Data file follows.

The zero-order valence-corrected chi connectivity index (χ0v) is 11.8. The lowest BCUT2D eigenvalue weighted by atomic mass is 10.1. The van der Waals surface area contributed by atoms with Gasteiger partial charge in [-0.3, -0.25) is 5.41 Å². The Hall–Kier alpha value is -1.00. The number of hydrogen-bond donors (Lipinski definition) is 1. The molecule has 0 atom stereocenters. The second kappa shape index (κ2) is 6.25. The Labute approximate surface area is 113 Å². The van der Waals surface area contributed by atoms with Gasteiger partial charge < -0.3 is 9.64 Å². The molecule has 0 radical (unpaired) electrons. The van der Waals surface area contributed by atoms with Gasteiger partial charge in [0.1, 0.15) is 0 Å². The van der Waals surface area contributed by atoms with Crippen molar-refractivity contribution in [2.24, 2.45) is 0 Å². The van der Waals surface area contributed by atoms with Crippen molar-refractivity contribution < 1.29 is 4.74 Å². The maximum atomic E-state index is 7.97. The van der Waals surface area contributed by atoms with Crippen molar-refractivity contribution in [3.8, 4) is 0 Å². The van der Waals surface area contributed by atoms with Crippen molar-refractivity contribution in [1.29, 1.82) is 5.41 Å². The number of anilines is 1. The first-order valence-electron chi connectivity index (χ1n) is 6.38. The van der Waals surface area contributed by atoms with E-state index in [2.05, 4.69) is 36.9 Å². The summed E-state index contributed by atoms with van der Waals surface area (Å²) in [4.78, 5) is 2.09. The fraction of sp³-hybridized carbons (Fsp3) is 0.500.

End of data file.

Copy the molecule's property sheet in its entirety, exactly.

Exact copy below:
The zero-order valence-corrected chi connectivity index (χ0v) is 11.8. The lowest BCUT2D eigenvalue weighted by atomic mass is 10.1. The van der Waals surface area contributed by atoms with Gasteiger partial charge in [-0.3, -0.25) is 5.41 Å². The Hall–Kier alpha value is -1.00. The number of hydrogen-bond donors (Lipinski definition) is 1. The molecule has 0 atom stereocenters. The second kappa shape index (κ2) is 6.25. The Labute approximate surface area is 113 Å². The van der Waals surface area contributed by atoms with Gasteiger partial charge < -0.3 is 9.64 Å². The molecule has 0 radical (unpaired) electrons. The van der Waals surface area contributed by atoms with Gasteiger partial charge in [0.1, 0.15) is 0 Å². The van der Waals surface area contributed by atoms with Crippen molar-refractivity contribution in [2.24, 2.45) is 0 Å². The van der Waals surface area contributed by atoms with Crippen molar-refractivity contribution < 1.29 is 4.74 Å². The maximum atomic E-state index is 7.97. The van der Waals surface area contributed by atoms with Crippen molar-refractivity contribution in [3.8, 4) is 0 Å². The van der Waals surface area contributed by atoms with Crippen molar-refractivity contribution in [1.29, 1.82) is 5.41 Å². The number of anilines is 1. The first-order valence-electron chi connectivity index (χ1n) is 6.38. The van der Waals surface area contributed by atoms with E-state index in [2.05, 4.69) is 36.9 Å². The summed E-state index contributed by atoms with van der Waals surface area (Å²) in [4.78, 5) is 2.09. The fraction of sp³-hybridized carbons (Fsp3) is 0.500.